The Life Insurance Solution

The Private Pension Plan

Using UL within a retirement-income plan

by Richard Myerson, CPA, CLU, ChFC

Mr. Myerson is the founder of The Myerson Agency, a wealth and insurance planning practice located in Los Angeles. Visit

A colleague of mine has a wonderful expression: “tax the seeds, not the harvest.” It certainly makes intuitive sense, regardless of the underlying metaphorical product or service. But it has very special consideration when applied to wealth accumulation options.

Consider this: there are only three components to any investment: the deposit, the growth (or gain), and the distribution. And in every investment, at least one of these components must be taxed. For tax-qualified investments (e.g., 401k, 403b, IRA’s, Profit-Sharing, and Defined Contribution and Benefit Plans), the taxes are paid on distributions, while the deposit and the gains are tax-deferred. For assets outside of a qualified plan (or life insurance policy), the taxes are paid pre-deposit and on the gains as they are accumulated or distributed. Using a life insurance alternative, the taxes are paid only pre-deposit.

Further, consider this: in 2016 the federal government raised $3.3 trillion in taxes and spent $3.9 trillion. Approximately $2.4 trillion went to mandatory programs (social security, Medicare, etc.) while $584 billion went to defense. Only $600 billion went to discretionary programs. The balance was interest on our national debt1. So ask yourself this question: if our spending continues to outpace our revenues (at least in the near-term) and interest rates rise alongside our debt, how long will it take until there is no availability for any discretionary spending? Which naturally leads to the more consequential question: what will the income tax rate be at your retirement?

Pre-Tax Strategy

From an early investment age, many of us are taught the advantages of saving money on a pre-tax basis into a qualified plan. However, most individuals, many wealth advisors, and even some tax advisors are not familiar with the extraordinarily tax-efficient benefits of using a life insurance “wrapper” to grow and distribute assets.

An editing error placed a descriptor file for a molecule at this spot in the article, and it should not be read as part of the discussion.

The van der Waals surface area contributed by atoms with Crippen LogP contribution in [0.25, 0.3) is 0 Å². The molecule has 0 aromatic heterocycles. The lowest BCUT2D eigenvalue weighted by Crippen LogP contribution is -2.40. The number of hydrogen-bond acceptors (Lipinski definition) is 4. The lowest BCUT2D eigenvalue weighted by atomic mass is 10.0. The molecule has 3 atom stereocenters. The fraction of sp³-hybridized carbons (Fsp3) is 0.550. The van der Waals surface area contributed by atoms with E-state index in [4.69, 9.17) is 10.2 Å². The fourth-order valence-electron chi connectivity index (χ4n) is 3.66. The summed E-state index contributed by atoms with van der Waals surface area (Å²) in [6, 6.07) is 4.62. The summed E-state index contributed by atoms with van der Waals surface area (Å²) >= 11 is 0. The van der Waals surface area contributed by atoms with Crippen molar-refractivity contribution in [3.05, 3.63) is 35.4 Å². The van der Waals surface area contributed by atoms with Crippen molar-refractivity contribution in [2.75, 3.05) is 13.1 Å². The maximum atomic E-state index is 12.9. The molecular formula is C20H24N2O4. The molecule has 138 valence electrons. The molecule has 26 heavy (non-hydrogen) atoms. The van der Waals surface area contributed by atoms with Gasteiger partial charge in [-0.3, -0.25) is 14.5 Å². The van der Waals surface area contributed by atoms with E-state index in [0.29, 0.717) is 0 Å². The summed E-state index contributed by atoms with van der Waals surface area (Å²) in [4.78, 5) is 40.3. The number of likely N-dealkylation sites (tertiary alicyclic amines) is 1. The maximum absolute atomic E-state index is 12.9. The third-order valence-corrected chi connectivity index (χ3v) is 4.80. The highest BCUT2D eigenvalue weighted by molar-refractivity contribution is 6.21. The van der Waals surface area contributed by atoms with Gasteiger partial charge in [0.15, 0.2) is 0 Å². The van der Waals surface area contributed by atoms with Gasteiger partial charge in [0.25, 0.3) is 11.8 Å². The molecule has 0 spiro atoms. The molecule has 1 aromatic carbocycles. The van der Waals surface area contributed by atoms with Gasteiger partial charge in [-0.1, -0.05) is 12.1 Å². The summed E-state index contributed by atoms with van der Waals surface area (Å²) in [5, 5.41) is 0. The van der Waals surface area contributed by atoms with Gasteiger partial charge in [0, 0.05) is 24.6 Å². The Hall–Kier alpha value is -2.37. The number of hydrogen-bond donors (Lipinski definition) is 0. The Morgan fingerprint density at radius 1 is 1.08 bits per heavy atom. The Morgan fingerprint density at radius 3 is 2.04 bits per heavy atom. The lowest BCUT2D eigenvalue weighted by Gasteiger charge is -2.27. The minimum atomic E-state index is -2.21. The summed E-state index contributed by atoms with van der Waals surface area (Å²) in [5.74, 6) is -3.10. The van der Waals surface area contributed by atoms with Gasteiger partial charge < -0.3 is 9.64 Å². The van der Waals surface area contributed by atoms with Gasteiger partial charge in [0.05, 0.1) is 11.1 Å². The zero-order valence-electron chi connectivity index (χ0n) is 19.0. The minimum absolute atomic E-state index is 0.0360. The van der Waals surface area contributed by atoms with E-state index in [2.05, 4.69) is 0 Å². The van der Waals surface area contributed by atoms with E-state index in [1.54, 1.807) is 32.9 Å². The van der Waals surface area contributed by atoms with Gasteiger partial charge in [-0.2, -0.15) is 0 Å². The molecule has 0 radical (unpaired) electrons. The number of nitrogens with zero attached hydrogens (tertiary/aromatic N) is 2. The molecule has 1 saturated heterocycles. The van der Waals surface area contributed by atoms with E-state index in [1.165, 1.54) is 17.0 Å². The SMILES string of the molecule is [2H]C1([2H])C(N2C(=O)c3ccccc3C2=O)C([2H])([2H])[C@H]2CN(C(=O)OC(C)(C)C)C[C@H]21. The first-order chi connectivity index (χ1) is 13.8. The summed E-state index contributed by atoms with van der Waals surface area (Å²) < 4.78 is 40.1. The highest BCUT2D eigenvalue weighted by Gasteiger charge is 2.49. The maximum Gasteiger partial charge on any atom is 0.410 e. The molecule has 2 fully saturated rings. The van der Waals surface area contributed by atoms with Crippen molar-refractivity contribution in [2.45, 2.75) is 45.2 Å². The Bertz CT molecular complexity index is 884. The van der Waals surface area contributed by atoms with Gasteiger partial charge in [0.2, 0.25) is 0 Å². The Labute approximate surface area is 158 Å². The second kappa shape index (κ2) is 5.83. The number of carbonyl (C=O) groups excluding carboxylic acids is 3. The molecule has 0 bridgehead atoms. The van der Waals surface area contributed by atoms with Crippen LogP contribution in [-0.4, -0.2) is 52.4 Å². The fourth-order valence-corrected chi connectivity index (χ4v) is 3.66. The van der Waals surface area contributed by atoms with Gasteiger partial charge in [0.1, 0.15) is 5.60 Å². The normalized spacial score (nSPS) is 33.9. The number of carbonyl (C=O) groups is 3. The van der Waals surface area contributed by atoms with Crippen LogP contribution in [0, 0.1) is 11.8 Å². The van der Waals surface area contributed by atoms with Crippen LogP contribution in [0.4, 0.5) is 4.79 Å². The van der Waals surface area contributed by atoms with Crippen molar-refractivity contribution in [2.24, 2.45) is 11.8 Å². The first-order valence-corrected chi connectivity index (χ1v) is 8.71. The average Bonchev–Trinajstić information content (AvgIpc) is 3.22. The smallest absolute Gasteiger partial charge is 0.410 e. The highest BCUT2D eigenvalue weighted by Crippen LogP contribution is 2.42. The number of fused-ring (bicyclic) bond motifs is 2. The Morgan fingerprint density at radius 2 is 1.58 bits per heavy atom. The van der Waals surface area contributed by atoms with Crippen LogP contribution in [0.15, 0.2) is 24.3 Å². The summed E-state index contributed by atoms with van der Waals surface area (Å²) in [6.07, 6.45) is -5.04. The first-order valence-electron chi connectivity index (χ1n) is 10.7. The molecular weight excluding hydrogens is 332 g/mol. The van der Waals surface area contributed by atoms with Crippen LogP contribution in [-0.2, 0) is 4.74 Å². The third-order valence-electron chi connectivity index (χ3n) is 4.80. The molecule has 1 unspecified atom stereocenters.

This article explores these benefits, and in particular, looks at and responds to the most common objections to using a life insurance “wrapper” to grow and distribute assets. If intelligently engineered, the often disparaged “drag” on the growth from mortality charges and other expenses become incidental to the long-term tax-efficient advantages of the strategy.

Taxes are the origin of the advantages underlying the use of this strategy for wealth accumulation. The IRS tax code may just render life insurance the final great, legal tax-avoidance strategy. Why and how? First (and most importantly), the death benefit paid on a life insurance policy is typically tax-free. The “typically” stipulation is added to take into account those very limited instances when a policy owner can unintentionally cause the death benefit to be taxable.

Second, the gains inside the policy accumulate on a tax-deferred basis. Third, these gains can be accessed and distributed tax-free. One must be careful in all the above cases to ensure no violation of rules that would modify the tax advantages of the policy. If the rules are properly followed, we have life insurance tax bliss.

Commonly, these plans are called Non-Qualified Plans or Private Pension Plans, and we use them in both a business environment and for individual wealth accumulation. The terminology comes from the distinction that there are no government rules or regulations controlling participation, limiting the amount of contributions or timing of withdrawals, or creating penalties for violating any of the Qualified Plan rules.

  •  In a business environment, the strategy is used to recruit, retain, reward, and retire key executive management and talent. There are a variety of different structures to creating the plan, but all of them involve two components: the agreement between the employer and employee, and the funding mechanism (in this case, life insurance, to provide the promised benefits). The two components are, and, must, out of necessity, be mutually exclusive to avoid current income tax to the participant. Great care must be taken here to avoid falling foul of certain rules, whereby the employee could be attributed with phantom income in the event of triggering a “constructive receipt” landmine.
  • On an individual basis, The Private Pension Plan lines up alongside the client’s Qualified Plans and non-qualified other investments, and becomes a component of their overall retirement portfolio.

In my practice, whether we’re funding the strategy within a business environment or for personal use, we use the same funding mechanism: Maximum Funded Equity Indexed Universal Life Insurance. Essentially, the engineering of this strategy can be broken into three parts:

Equity Indexed